introduced addressing the issue of gaming on newly acquired lands. It would apply the
two-part SOI determination, but not the gubernatorial concurrence, to the exceptions for
land claim settlements, initial reservations for newly recognized tribes, and restored lands
for a newly restored tribes.
Proposed 25 C.F.R. § 292.17 and 292,18, 71 Fed. Reg. 58769, 58774-58775..
65 Fed. Reg. 55471 (September 14, 2000). An earlier proposal, 57 Fed. Reg. 51487 (July 15,
1991) was never issued in final form.
Proposed 25 C.F.R. §§ 292.2, 292. 5, 292.6, 292.7, and 292.11. 71 Fed. Reg.58769, 5877458775.
In the 109th Congress, there were several bills, two of which were reported, S. 2078
(by the Senate Committee on Indian Affairs) and H.R. 4893 (by the House Committee on
S. 2078 would have eliminated, except for applications received by the SOI as
of April 15, 2006, the exception to IGRA’s prohibition on gaming on land acquired in
trust after IGRA’s passage that is based on the two-part SOI determination. It would have
limited the exception based on land claim settlements to require statutory authority and
that the land be in a state in which the tribe’s reservation or last recognized reservation
land is located. For an exception based on initial reservation, it would have required: (1)
the land to be in the state to which the tribe has “an historical and geographic nexus, as
determined by the Secretary”; (2) a “temporal connection ... between the acquisition of
the land and the date of recognition of the tribe, as determined by the Secretary” and (3)
that SOI determine (after consultation with tribal and local officials, providing public
notice, an opportunity to comment, and a public hearing) “that a gaming establishment
on the land ... would be in the best interest of the Indian tribe and members of the tribe
... and [that it] would not create significant, unmitigated impacts on the surrounding
H.R. 4893 would have preserved the exceptions to IGRA’s prohibition on gaming
on lands acquired after October 17, 1988, for lands that are within or contiguous to a
tribe’s reservation as it existed on October 17, 1988. It also would have preserved other
exceptions for tribes that had submitted written trust or gaming applications prior to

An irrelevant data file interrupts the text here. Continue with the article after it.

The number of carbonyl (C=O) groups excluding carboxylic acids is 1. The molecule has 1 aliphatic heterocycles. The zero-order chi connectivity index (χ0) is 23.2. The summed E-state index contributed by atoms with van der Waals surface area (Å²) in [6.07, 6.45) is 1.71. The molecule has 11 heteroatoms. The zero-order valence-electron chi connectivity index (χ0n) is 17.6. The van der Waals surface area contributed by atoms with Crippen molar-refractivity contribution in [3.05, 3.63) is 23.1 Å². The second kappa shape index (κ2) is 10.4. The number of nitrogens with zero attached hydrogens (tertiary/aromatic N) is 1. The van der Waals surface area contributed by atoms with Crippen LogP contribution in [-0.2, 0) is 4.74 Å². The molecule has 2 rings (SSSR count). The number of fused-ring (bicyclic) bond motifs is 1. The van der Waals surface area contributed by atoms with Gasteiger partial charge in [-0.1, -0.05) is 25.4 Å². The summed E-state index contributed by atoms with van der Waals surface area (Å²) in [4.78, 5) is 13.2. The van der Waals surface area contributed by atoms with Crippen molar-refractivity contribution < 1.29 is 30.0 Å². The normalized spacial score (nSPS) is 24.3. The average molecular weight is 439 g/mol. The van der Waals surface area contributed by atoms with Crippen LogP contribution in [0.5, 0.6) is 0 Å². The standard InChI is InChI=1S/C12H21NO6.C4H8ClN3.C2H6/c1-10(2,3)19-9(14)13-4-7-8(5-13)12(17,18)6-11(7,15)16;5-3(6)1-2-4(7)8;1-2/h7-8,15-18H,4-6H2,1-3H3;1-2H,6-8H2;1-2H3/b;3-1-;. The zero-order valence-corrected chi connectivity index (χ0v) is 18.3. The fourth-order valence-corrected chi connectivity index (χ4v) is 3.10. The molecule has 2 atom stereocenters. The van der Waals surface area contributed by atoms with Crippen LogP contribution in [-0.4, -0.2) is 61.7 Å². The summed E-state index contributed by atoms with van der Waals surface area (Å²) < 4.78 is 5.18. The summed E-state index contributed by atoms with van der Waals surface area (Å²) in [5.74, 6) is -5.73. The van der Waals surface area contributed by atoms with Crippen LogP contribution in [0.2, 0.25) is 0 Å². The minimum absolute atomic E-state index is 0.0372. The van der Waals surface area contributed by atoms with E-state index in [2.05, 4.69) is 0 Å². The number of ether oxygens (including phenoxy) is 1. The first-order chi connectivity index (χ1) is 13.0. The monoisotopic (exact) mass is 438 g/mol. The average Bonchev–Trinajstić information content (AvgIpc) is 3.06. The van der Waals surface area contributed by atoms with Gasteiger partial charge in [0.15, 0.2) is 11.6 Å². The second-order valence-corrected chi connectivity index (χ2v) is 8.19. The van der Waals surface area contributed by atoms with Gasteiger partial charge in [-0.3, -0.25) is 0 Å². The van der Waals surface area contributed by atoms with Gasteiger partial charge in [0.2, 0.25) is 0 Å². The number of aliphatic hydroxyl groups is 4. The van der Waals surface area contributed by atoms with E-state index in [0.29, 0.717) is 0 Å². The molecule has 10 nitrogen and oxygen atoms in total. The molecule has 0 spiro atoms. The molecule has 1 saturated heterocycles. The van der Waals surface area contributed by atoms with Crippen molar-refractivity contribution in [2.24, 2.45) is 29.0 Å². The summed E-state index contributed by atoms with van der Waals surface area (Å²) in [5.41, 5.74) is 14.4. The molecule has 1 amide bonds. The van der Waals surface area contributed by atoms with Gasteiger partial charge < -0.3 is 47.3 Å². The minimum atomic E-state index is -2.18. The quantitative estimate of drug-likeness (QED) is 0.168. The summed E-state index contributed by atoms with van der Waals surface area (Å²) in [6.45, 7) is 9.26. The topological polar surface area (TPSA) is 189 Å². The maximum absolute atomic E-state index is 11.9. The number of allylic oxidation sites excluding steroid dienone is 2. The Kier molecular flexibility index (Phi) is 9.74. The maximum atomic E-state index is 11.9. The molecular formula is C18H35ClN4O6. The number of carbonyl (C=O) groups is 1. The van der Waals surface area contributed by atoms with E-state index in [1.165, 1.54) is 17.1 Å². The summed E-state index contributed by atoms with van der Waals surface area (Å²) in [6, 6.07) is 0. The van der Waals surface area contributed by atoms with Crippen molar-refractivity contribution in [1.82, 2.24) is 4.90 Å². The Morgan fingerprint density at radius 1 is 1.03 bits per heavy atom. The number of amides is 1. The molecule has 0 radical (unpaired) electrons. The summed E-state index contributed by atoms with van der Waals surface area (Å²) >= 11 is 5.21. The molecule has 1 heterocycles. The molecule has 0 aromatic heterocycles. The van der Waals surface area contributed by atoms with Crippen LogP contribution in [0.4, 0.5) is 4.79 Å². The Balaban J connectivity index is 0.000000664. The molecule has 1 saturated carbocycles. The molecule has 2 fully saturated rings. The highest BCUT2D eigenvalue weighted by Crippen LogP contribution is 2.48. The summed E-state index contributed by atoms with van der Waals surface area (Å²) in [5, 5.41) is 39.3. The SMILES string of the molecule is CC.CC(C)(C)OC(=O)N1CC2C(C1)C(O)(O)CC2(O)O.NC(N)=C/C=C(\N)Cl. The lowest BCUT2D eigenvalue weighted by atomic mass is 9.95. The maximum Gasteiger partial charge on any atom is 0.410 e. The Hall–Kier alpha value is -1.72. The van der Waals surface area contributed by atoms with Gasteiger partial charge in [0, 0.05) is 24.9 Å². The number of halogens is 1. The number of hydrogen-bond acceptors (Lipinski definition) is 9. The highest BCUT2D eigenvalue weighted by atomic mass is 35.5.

March 7, 2006, but would have required that the land be in the state where the tribe
primarily resides and within the area where the tribe has a “primary geographic, historical,
and temporal nexus.” For tribes without such pre-March 2006 applications, the bill would
have eliminated the ability to use a land claim settlement as a means of having gaming on
newly acquired lands. H.R. 4893 would have applied more stringent standards than
current law for newly recognized, acknowledged, restored or landless tribes to qualify
lands for gaming. Had the bill been enacted, such tribes would have had to secure: (1)
an SOI determination that the land is within the tribe’s state and its “primary geographic,
social, historical, and temporal nexus”; (2) an SOI determination that gaming on the lands
would not be detrimental to the surrounding community and nearby Indian tribes; (3)
gubernatorial concurrence in conformance with the laws of the state; and, (4) a mitigation
agreement between the tribe and the county or parish government with respect to the
“direct effects of the tribal gaming activities on the affected county or parish infrastructure
and services.” The bill also would have: (1) permitted tribes, subject to certain
conditions, including state legislative approval, to lease land (except in Arizona) for
gaming to another in-state tribe; (2) prohibited gaming on non-contiguous, out-of-state
lands that have not, prior to enactment of this legislation, been approved for gaming by
the SOI, the National Indian Gaming Commission, or a federal court; and (3) required SOI
to issue a regulatory requirement that all applications for gaming on new lands establish
an aboriginal or analogous historic connection to the land.